The writings which became a part of the New Testament revolved around the question of canonicity.
What Is Canon?
The word canon is derived from the word “reed” or “cane.” The reed was used as a measuring rod and evolved to mean “standard” or “standard measure.” When we talk about Scripture, canon means the books accepted as the inspired Word of God.
In his book The New Evidence That Demands a Verdict, McDowell examines “five principles that guided the recognition and collection of the true divinely inspired books.” He looked at the research of professors Norman Geisler and William Nix, who summarized the principles this way:
1. Was the book written by a prophet of God?
2. Was the writer confirmed by acts of God?
3. Did the message tell the truth about God?
4. Does it come with the power of God?
5. Was it accepted by the people of God?
Reasons for Confidence Today
The Word is alive and active. Have you experienced reading the same passage of Scripture you’ve read countless times before, but suddenly you gain a new meaning and perspective? This is because God’s Word isn’t stale or static. It’s active and alive. The Holy Spirit gives us new insight, peace, and comfort to fit the struggles we are currently facing or provide confirmation of the Lord’s leading in a particular situation.
Confirmation of Old Testament prophecy. Jesus’ life, ministry, death, burial, and resurrection fulfill over 100 Old Testament prophecies. No amount of human planning or orchestration could have caused this to happen.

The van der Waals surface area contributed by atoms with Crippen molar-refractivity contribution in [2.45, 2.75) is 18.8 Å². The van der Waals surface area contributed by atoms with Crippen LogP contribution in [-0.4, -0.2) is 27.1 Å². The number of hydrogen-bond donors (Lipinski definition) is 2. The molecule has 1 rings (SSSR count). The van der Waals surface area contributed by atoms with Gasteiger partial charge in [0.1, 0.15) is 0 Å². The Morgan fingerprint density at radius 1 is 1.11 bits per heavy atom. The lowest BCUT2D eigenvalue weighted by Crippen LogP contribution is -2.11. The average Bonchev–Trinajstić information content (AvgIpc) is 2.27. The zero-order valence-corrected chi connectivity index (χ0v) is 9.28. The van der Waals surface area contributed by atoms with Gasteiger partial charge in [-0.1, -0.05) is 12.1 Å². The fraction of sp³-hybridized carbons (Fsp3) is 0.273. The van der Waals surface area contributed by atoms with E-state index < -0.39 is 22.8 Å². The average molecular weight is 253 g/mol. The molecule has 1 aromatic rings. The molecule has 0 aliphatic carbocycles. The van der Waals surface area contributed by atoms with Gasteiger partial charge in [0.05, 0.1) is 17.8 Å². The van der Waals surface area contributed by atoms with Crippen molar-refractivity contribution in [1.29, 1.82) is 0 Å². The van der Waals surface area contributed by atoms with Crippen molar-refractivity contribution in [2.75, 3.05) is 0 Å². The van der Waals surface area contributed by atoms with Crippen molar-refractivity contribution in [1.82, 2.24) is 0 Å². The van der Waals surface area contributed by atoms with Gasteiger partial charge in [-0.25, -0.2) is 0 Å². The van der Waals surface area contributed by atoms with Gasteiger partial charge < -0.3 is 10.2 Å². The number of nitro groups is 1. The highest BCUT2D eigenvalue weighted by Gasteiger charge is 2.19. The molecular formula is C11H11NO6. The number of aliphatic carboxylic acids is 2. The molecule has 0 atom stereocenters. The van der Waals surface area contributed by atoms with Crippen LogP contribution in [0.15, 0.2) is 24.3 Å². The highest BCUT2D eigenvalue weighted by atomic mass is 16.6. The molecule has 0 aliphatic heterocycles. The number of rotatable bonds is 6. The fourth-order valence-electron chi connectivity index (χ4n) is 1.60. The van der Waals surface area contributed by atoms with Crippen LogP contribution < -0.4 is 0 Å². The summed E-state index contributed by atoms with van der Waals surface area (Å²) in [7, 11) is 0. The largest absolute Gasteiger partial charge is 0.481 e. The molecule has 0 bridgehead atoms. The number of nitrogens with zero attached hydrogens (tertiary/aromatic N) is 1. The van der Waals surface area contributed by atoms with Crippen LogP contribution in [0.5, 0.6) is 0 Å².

Those who opposed Jesus verified his existence. Even hostile witnesses agreed with Peter’s sermon at Pentecost and did not challenge him (Acts 2). If what is recorded in Scripture regarding Jesus hadn’t been true, Jewish leaders would have refuted it. When Paul mounted his defense before Agrippa, he appealed to Agrippa’s knowledge: “And King Agrippa knows about these things . . . for I am sure these events are familiar to him, for they were not done in a corner!” (Acts 26:26).
Eyewitnesses stuck by their accounts. Eleven of the twelve disciples died martyr’s deaths. During torture, none recanted their eyewitness testimony.
Personal experience. I believe the New Testament is accurate because I’ve experienced the truth of Scripture personally. My desk is covered with sticky notes containing New Testament verses about prayer. After years of praying about a difficult situation, God dramatically answered my prayers. Decisions were made that reversed a person’s course. Relationships were restored, tensions eased, and I knew, without doubt, that God’s Word is accurate and true.
While some may question the books that are included in the New Testament, the overarching factor is the leadership of the Holy Spirit in both the writing and the compilation. The chronicle of the life and ministry of Jesus Christ and the spread of the gospel has the power to bring people to salvation and guide them as they live as disciples of Christ. This is as true today as it was in the infancy of Christianity. Ultimately, the truth of the New Testament manifests in each of us as we experience God’s activity in our lives.
Ruthanne (Candy) N. Arrington is a freelance writer in Spartanburg, South Carolina.
Archaeology of the Bible
You can explore archaeology from the Bible with Dr. Mark Ziese. Ziese has been active in archaeology in the Middle East since 1984 and is known in the academic communities of Israel, Palestine, and Jordan as well as the United States. He is currently a professor of Old Testament, Hebrew, and archaeology at Cincinnati Christian University and will begin teaching in the fall at Johnson University Florida.
Ziese discusses his finds and his explorations of the Holy Land on his blog.